Intended for healthcare professionals


WHO member states agree better ways to detect health threats and set new deadline for pandemic treaty

BMJ 2024; 385 doi: (Published 04 June 2024) Cite this as: BMJ 2024;385:q1227
  1. Luke Taylor
  1. Bogota

The negotiation of a pandemic accord intended to prevent the global disaster seen during covid-19 should be completed in the next year, WHO officials in Geneva announced this weekend.

WHO extended the deadline for the accord to be finalised—to the 2025 World Health Assembly—after the organisation’s 194 member states failed to agree on a text by the 24 May deadline, despite more than two years of negotiations. Although country representatives were unable to agree on the new legally binding global convention on pandemics, they did manage to agree on updates to the international health regulations (IHR), the legally binding framework first drawn up in 1969 to improve the world’s response to global health threats.

“The amendments to the international health regulations will bolster countries’ ability to detect and respond to future outbreaks and pandemics by strengthening their own national capacities and coordination between fellow states, on disease surveillance, information sharing, and response,” said WHO’s director general, Tedros Adhanom Ghebreyesus, on 1 June. “This is built on commitment to equity, an understanding that health threats do not recognise national borders, and that preparedness is a collective endeavour.”

The revised IHR includes a commitment to strengthening access to medical products and financing and stronger, more precise language that should accelerate the detection of health threats and the necessary global action to manage them.

Among the additions to the IHR, which was last updated in 2005, is the obligation for countries to report “clusters of severe acute respiratory disease of unknown or novel cause” and for WHO to share information about a health threat that has potential for international spread, even when the originating country does not want WHO’s collaboration.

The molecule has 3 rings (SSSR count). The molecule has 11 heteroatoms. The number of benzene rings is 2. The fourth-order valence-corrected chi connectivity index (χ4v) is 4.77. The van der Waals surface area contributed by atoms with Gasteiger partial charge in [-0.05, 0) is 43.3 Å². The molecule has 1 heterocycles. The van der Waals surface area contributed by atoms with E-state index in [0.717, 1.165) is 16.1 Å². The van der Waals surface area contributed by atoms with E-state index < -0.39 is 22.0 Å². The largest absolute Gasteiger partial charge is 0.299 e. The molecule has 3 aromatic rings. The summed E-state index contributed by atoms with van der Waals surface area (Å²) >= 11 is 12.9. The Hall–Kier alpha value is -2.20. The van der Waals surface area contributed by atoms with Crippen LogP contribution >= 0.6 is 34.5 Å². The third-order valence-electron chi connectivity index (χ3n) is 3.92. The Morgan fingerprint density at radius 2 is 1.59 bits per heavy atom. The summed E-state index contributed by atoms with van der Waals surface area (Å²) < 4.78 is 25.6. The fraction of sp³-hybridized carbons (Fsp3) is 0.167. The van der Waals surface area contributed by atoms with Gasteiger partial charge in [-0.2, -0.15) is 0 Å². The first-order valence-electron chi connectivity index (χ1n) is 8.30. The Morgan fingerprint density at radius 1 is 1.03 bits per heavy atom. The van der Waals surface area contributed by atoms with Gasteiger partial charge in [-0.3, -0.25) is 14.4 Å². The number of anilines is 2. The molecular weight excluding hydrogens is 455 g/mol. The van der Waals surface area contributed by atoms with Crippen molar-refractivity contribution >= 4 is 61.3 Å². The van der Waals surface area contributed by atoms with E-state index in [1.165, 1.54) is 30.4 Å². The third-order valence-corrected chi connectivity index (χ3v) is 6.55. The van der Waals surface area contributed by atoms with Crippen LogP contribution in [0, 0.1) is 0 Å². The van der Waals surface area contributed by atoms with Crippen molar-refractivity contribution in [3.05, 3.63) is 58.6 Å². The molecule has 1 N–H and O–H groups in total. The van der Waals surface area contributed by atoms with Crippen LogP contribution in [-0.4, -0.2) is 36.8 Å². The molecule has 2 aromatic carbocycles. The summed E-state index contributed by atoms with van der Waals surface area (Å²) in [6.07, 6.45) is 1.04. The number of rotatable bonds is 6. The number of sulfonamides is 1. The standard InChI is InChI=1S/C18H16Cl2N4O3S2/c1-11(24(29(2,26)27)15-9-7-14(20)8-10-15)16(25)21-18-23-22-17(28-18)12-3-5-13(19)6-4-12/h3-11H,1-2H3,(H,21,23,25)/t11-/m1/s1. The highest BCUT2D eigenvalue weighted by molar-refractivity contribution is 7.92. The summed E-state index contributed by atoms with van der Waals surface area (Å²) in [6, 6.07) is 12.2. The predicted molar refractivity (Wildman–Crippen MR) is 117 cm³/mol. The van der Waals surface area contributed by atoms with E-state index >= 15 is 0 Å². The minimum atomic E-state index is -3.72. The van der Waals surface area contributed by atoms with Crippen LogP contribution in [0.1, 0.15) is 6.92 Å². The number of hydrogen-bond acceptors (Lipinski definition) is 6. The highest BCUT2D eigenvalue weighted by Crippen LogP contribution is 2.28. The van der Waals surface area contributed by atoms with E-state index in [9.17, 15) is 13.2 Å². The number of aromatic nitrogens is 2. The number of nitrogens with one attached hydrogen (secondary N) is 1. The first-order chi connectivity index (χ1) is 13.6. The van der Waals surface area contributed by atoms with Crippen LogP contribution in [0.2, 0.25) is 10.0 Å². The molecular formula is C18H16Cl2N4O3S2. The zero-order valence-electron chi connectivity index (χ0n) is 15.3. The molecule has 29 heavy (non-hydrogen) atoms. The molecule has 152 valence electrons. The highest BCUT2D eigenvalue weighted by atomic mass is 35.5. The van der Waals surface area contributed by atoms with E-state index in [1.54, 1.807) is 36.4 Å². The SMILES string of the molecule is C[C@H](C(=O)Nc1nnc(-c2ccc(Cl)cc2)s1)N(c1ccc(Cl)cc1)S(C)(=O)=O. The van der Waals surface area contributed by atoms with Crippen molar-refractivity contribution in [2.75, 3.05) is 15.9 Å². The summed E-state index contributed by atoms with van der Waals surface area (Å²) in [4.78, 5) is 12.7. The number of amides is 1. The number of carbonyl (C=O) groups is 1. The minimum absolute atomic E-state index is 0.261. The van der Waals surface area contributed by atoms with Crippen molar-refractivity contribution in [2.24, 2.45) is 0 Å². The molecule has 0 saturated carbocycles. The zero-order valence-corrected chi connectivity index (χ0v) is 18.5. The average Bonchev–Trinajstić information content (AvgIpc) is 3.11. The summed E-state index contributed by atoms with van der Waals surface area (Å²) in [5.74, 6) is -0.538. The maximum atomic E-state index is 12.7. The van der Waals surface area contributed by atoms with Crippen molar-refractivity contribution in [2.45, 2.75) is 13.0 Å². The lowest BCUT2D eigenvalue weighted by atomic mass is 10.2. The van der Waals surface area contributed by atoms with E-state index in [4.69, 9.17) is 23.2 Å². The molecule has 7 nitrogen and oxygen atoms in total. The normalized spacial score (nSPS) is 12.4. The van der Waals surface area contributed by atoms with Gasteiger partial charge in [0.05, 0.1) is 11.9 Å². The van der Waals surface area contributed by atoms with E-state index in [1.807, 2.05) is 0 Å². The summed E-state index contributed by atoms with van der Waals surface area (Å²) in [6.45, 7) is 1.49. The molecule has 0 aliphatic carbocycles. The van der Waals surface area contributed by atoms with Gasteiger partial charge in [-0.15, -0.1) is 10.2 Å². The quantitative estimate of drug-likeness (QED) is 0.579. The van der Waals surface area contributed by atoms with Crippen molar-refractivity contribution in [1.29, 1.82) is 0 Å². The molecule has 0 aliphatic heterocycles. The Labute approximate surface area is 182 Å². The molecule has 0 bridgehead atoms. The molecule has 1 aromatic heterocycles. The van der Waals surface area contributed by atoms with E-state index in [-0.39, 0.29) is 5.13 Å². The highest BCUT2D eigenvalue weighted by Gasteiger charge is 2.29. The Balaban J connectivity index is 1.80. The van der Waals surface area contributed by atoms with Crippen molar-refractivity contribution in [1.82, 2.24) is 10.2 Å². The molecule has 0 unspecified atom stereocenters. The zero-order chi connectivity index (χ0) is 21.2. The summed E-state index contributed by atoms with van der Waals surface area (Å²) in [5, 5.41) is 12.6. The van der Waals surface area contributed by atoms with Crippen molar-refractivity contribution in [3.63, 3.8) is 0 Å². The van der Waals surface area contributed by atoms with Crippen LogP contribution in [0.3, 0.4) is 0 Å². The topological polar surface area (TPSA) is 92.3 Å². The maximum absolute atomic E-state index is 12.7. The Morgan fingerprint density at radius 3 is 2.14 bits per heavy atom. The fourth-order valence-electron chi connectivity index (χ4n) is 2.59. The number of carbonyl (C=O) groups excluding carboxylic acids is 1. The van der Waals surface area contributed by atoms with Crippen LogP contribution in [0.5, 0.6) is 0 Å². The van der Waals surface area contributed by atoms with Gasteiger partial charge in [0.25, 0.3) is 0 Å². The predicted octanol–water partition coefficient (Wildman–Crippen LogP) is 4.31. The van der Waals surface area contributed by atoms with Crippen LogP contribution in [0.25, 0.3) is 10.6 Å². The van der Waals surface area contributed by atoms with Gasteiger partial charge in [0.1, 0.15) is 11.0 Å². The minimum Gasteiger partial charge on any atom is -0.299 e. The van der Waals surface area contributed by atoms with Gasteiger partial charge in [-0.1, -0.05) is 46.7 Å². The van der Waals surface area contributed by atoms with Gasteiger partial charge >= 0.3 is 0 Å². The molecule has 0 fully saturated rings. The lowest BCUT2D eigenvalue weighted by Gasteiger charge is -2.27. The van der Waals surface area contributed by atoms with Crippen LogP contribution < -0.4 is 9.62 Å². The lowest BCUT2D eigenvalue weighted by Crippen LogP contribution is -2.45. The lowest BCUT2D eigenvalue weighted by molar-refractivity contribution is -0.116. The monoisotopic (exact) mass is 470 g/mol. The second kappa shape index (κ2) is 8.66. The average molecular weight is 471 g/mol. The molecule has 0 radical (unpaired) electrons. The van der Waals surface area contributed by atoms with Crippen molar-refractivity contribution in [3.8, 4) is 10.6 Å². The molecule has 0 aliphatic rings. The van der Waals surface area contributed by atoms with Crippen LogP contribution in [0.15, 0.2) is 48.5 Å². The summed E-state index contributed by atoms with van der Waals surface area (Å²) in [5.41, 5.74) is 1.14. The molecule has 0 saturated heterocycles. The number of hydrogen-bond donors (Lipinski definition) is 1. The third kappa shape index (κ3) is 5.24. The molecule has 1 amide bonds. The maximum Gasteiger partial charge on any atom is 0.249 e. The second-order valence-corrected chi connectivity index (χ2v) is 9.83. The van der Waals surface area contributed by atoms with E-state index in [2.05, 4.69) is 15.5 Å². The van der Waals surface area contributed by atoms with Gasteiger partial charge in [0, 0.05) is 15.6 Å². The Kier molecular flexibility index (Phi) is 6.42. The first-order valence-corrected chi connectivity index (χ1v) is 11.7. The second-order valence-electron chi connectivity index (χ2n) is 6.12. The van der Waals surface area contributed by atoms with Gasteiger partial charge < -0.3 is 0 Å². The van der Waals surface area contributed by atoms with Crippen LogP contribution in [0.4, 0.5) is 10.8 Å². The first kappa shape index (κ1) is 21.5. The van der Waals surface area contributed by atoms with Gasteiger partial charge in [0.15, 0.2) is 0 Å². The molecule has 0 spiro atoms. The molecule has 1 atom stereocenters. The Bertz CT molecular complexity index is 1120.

The amended regulations also define “pandemic emergencies” for the first time. The UN organisation said that the new category of health alert should “trigger more effective international collaboration in response to events that are at risk of becoming, or have become, a pandemic.”

Higher level of alert

The new “pandemic emergency” is a higher level of alert than a public health emergency of international concern (PHEIC), which was declared for covid-19 on 30 January 2020 before the coronavirus went on to take seven million lives.

To meet the new, higher threshold of pandemic emergency a new disease must be identified that meets several criteria, including that it is “at high risk of having wide geographical spread to and within multiple states” and it “exceeds or is at high risk of exceeding the capacity of health systems to respond in those states.”

The IHR amendments should help the world prevent future pandemics if countries meet their new obligations, said Helen Clark, former New Zealand prime minister and co-chair of the Independent Panel for Pandemic Preparedness and Response. “These amended international health regulations, if fully implemented, can result in a system that can better detect health threats and stop them before they become international emergencies,” Clark said. “I congratulate WHO member states for agreeing to regulations intended to improve information sharing about outbreaks and action to ensure that countries have access to health products to contain outbreaks, including to the financing required.”

Critics of the IHR have pointed out that countries disregarded the framework during the covid-19 pandemic, a problem they hope will be rectified by a dedicated pandemic accord that has more obligations for states and tougher language to make sure they comply with them.

Negotiating the new pandemic accord from scratch has proved more tricky than amending the existing IHR, however. Countries have not found a consensus on how many vaccines and medical supplies should be redistributed to poorer nations in the case of a pandemic. Technology transfer and financing for low and middle income have also split opinions.

How much more time is needed to find an agreement had also divided countries, but WHO member nations finally agreed on 1 June to get the pandemic treaty finalised by the time they return to Geneva in June 2025.

“Full implementation of the international health regulations brings the world closer to being safer from pandemic threats. A new pandemic agreement with equity at its heart would further strengthen the rules around and guide international collaboration,” Clark said.